A Large & Startling Figure
The Harry Crews Online Bibliography
Best Women's Stage Monologues of 1991, The
Jocelyn A. Beard, Editor.
Josephine Abady, Introduction.
Smith & Kraus Publishers, Incorporated, 1992.
Excerpt from "Blood Issue."
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By Southern Playwrights: Plays from the Actors Theater of Louisville.
Michael Bigelow Dixon & Michele Volansky, Editors.
Lexington KY: University of Kentucky Press, 1996.
Blood Issue was commissioned for the 13th Annual Humana Festival of New Plays by the Actor's Theatre of Louisville, which regularly payed the highest commissions among non-profit theaters to well-known playwrights and authors (like Crews, who had not ever written for the theater). The festival, an event attended by critics and theater professionals, consisted of seven plays in three days.
Blood Issue was performed on March 3, 1989. One reviewer wrote: "So discomfiting was it for Harry Crews, the craggy-faced Florida novelist and onetime wild man, to listen to an audience reacting to his first stab at theater that he 'watched' much of Blood Issue with his head bowed, his eyes clamped shut, and his straw cowboy hat pulled down in the neighborhood of his nose." A second reviewer noted that "[a]fter reworking, this commission could go places," while a third called Blood Issue, "the festival favorite."
In 1990, R. Joseph Adams, the maverick director of Spirit of the Horse Theater in St. Paul, Minnesota, selected Blood Issue for production and scheduled the play to run from April 20th to May 14th.
The local press gave good reviews to Adams' production: "Director John Clark Donahue has drawn a first-rate performance from nearly everyone in the cast. Indeed, Donahue probably has made the play better than it actually is, for he has tapped every ounce of its humor and brought an ominous tone to the unfolding plot that the denouement, regrettably, does not entirely justify."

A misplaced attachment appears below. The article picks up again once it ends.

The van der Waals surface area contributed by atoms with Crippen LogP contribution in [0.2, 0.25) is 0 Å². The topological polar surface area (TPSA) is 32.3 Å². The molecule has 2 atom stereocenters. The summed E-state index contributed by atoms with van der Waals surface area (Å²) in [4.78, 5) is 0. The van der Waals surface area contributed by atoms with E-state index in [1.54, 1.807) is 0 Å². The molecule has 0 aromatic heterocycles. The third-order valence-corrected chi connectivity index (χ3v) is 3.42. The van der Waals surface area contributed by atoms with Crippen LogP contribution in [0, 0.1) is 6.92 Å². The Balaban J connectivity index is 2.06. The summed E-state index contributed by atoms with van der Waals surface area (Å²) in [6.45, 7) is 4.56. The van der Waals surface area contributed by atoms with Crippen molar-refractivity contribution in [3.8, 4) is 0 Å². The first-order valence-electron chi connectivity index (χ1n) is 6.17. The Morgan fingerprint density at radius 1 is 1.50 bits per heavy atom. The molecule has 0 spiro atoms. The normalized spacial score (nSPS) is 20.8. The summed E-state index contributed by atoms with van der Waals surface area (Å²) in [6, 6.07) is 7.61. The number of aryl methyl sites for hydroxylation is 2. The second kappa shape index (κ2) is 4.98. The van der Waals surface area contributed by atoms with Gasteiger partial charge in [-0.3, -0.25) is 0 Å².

Blood Issue occurs over two days at a family reunion in South Georgia. The black sheep brother, Joe, a writer of things published in men's skin magazines and a drinker of meritous proportions, shows up after missing a funeral and skipping a reunion or two. Joe tangles up with George, the brother who stayed behind to carry on the family way, growing crops and raising a family. George can't stand his brother's dissipation, the drinking, the absence of any sign of settlement, and especially his writing, which, even worse, their strong-handed mother, Mabel, has read. For much of the first act, the brotherly exchange of barbed sarcasm casts the possibility of domestic violence over the family proceedings.
What drives the play is Joe's relentless efforts to unveil what the family has refused to believe or consider, a secret buried by red Georgia dirt. It is through the hearing of family members recounting their histories, the tradition of story telling, that Joe hopes to learn the secret, what has caused his unsettlement. True to Crews's own version of the South, postulated in his non-fiction, "A Small Boy on the Floor, Listening," in the final act it will be the women's stories that reveal the hidden truth, "unrelieved by humor and filled with an apocalyptic vision."
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